Gamer Drama: A Story Review of Pokemon Y

 

Before you say anything—I know. Pokémon isn’t meant to be played for the story. The point of any Pokémon game is the Pokémon themselves—catching them, (EV) training them, and making the best team you can put together. The goal is always to beat the Elite Four, and then the Champion. It is to be the very best, like no one ever was (yes, I went there).

In case you don’t know, Gamer Drama is the name for my collection of video game reviews. In these reviews, I typically focus on the story-telling aspects of the game—setting, plot, characters. Obviously, this is why the Pokémon Y edition of Gamer Drama will be shorter—the setting and main characters are nearly indistinguishable from edition to edition. Sure, you go to different regions, but they all look fairly similar. There are different Pokémon and different gyms, but the story experience of playing the game doesn’t really change significantly from game to game. This is why I’m only going to focus on the storyline.

In Pokémon Y, your character (and four of your friends) receive starter Pokémon from Professor Sycamore. The ladies’ man prof is more laid back than previous professors, and encourages each of you to pursue your own Poké path. Shortly after meeting the professor in the Kalos region’s central city, Lumiose, he introduces you to Lysandre. This man is Kalos’s wealthiest citizen, and a genius inventor. However, he seems a little downtrodden, and he bemoans the state of the world. It’s obvious that something’s up with him.

But that’s not your concern at the moment. You continue to make your way through the Kalos region by completing quests, catching more Pokémon, and defeating gym leaders. You begin to clash with the flamboyant members of Team Flare—who make vague references to the end of the world, and assert that they’ll be safe. While you and your rival are willing to fight Team Flare members when they pop up, you’re only mildly curious about what’s going on.

After the seventh gym, though, you receive a message on your Holocaster. Lo and behold, Lysandre announces that he and Team Flare are going to kill almost everyone (and every Pokémon) in the world.

Sure, there are hints of what’s going on, but they remain at the same level throughout the game. It’s only after getting seven gym badges that you’re suddenly contacted by Lysandre and the main conflict of the game crashes over your head. In Pokémon Black, the conflict between your character and Team Plasma evolved over the entire game. It almost seems like they completely forgot about making a storyline for Pokémon Y, though, and just tacked one on at the end.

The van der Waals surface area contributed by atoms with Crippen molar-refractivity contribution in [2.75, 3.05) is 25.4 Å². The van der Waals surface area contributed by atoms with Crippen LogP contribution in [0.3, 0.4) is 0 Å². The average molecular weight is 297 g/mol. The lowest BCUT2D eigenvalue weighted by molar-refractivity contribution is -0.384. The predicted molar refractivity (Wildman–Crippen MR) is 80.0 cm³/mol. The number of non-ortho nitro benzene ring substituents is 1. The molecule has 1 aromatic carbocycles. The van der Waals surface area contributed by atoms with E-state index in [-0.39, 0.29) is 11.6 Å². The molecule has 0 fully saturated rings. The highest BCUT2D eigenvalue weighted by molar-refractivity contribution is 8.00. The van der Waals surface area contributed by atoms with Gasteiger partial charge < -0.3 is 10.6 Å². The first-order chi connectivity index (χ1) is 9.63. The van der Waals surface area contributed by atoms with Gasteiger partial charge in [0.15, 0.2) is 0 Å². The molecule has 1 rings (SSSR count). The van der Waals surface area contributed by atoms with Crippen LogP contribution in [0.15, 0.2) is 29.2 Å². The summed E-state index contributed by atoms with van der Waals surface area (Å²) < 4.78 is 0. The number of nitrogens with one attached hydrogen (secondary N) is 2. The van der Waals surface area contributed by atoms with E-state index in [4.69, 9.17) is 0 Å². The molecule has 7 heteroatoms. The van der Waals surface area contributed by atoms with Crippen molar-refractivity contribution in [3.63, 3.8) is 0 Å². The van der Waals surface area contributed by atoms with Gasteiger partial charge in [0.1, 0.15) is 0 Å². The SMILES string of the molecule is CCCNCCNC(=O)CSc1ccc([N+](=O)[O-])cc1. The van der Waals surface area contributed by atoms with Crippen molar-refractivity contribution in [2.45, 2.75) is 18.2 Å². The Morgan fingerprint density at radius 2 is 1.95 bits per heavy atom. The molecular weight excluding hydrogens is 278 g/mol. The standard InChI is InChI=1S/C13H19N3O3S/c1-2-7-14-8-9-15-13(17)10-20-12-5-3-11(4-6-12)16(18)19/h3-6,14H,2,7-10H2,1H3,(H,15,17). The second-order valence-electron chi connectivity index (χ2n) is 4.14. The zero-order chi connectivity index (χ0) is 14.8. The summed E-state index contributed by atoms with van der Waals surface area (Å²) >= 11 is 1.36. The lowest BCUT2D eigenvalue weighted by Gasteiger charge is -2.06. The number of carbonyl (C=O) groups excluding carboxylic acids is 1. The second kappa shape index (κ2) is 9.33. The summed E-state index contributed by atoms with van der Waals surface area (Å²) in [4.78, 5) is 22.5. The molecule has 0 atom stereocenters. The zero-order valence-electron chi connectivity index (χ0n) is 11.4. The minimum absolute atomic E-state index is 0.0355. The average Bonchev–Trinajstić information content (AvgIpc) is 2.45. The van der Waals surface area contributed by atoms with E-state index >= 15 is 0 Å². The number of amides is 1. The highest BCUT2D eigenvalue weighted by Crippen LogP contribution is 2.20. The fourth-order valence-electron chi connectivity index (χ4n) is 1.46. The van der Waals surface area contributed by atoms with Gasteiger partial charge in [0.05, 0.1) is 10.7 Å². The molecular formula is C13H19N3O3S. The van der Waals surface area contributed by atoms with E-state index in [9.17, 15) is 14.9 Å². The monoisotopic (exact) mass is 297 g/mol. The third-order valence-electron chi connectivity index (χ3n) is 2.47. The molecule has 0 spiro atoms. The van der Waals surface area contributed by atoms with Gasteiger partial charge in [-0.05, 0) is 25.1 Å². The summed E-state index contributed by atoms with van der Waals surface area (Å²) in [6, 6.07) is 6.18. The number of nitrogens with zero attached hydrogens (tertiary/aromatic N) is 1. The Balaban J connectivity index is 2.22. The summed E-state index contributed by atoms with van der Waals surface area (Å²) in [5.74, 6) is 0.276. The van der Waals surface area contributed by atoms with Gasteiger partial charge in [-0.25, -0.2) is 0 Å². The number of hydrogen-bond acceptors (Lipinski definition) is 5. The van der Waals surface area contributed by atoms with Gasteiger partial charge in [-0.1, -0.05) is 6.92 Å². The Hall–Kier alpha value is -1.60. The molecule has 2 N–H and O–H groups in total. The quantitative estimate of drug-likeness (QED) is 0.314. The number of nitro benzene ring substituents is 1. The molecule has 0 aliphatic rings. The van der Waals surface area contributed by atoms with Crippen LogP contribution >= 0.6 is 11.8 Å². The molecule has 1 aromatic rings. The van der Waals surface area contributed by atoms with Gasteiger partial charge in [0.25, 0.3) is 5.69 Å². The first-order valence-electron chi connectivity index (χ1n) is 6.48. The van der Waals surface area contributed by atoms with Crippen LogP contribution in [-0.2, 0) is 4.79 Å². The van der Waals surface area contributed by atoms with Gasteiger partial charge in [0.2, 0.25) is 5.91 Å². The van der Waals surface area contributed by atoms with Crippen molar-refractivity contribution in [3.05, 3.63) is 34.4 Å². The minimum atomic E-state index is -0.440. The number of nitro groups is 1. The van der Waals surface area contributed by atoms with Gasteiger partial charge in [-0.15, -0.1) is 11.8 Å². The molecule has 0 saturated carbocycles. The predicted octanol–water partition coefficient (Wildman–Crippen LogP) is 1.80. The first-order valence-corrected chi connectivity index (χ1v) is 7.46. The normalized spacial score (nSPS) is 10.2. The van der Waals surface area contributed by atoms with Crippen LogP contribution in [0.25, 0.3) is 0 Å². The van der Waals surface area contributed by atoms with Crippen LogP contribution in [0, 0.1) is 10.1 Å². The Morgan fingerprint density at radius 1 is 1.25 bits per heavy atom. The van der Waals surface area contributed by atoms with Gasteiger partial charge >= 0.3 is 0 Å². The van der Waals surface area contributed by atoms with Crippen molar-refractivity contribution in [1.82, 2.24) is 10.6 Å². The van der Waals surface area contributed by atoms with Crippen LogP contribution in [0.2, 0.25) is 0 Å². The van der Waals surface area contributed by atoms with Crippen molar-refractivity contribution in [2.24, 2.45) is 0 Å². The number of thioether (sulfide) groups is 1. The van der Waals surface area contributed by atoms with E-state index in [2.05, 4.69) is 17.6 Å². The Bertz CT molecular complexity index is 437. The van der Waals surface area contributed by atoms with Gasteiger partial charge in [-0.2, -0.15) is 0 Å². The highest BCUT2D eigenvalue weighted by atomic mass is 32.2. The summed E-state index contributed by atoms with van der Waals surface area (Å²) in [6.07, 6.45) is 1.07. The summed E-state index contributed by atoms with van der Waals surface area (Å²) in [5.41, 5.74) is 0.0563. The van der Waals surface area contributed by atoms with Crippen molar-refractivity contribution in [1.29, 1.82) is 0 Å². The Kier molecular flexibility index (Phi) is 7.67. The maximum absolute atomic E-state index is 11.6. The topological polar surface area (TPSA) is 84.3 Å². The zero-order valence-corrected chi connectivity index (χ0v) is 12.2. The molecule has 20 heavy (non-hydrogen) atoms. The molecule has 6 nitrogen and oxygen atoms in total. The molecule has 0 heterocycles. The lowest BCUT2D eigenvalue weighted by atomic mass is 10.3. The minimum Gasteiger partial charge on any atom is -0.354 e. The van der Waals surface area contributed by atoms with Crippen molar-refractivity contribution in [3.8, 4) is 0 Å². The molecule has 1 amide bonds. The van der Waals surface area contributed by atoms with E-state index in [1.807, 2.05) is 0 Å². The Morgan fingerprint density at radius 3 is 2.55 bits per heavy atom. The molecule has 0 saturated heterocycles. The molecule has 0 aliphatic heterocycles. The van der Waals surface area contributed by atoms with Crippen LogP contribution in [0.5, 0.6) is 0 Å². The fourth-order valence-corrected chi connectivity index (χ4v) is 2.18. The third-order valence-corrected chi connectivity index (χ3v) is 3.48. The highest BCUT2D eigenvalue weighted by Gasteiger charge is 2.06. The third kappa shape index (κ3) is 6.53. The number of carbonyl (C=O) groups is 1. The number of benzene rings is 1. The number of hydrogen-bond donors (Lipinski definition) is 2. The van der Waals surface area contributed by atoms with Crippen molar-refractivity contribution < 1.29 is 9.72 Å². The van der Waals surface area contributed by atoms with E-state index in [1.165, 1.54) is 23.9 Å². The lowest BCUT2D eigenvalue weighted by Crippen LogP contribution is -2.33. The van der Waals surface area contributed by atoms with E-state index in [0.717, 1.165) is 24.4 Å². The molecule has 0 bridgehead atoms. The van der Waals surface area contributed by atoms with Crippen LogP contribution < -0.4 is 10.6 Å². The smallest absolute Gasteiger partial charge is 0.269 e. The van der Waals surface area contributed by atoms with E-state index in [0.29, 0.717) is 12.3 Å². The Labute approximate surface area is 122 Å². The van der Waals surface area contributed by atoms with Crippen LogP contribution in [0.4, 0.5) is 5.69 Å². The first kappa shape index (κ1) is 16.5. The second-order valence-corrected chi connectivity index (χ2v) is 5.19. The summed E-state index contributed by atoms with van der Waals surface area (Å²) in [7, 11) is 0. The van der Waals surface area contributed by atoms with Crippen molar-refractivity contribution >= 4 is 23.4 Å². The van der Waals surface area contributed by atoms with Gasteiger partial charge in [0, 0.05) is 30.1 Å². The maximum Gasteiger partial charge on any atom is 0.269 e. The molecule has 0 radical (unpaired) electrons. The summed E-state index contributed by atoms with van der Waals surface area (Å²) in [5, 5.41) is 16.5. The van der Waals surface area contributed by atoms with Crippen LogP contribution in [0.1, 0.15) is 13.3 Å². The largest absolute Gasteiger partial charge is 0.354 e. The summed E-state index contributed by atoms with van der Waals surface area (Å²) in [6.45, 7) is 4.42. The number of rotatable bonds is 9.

The only thing that shows the developer had plans for this storyline is the integration of the legendary Pokémon, Yveltal. Yveltal awakens every few centuries to rain death upon the world, and he powers the machine (originally created by a mysterious giant man). The only opportunity for you to catch the legendary Pokémon comes when you try to stop Lysandre’s genocide.

The mysterious giant, I think, is the single worst part of the storyline. You see this guy once while wandering the “wilderness” of the Kalos region. The next time you see him, he’s locked up in Lysandre Labs. You witness him telling the story of an ancient war, in which he lost his beloved Pokémon. Unable to deal with its death, he builds a machine to resurrect his Flabébé. In order to do this, though, the machine kills a bunch of other people and Pokémon. Tortured by guilt, the giant’s Pokémon abandons him, and he begins to wander the wilderness for hundreds of years with the goal of finding the Pokémon again. After defeating the Elite Four, you battle the giant—the ancient King of Kalos—and in doing so, the example of your love for your Pokémon redeems him. His Flabébé floats down from the sky and rejoins him.

The entire plotline could have worked without this character and his story. Sure, Lysandre is using his ancient machine to kill everyone, but Lysandre could have built a machine himself. He’s a genius, after all. If the main conflict was sudden, the importance of the giant is completely out of left field. It just emphasizes the lack of effort that was put into the plot of the game.

All in all, the plot of Pokémon Y is one of the weakest in the series—at least, of the games that I’ve played (I got lost somewhere between Leaf Green and Soul Silver). As I said, though, the Pokémon games are not meant to be played for the plot. They’re just there to add a little flavor to the experience. So while the story behind Pokémon Y isn’t very good, the game is still a great experience. The innovations in the sixth generation are certainly worth checking out. 

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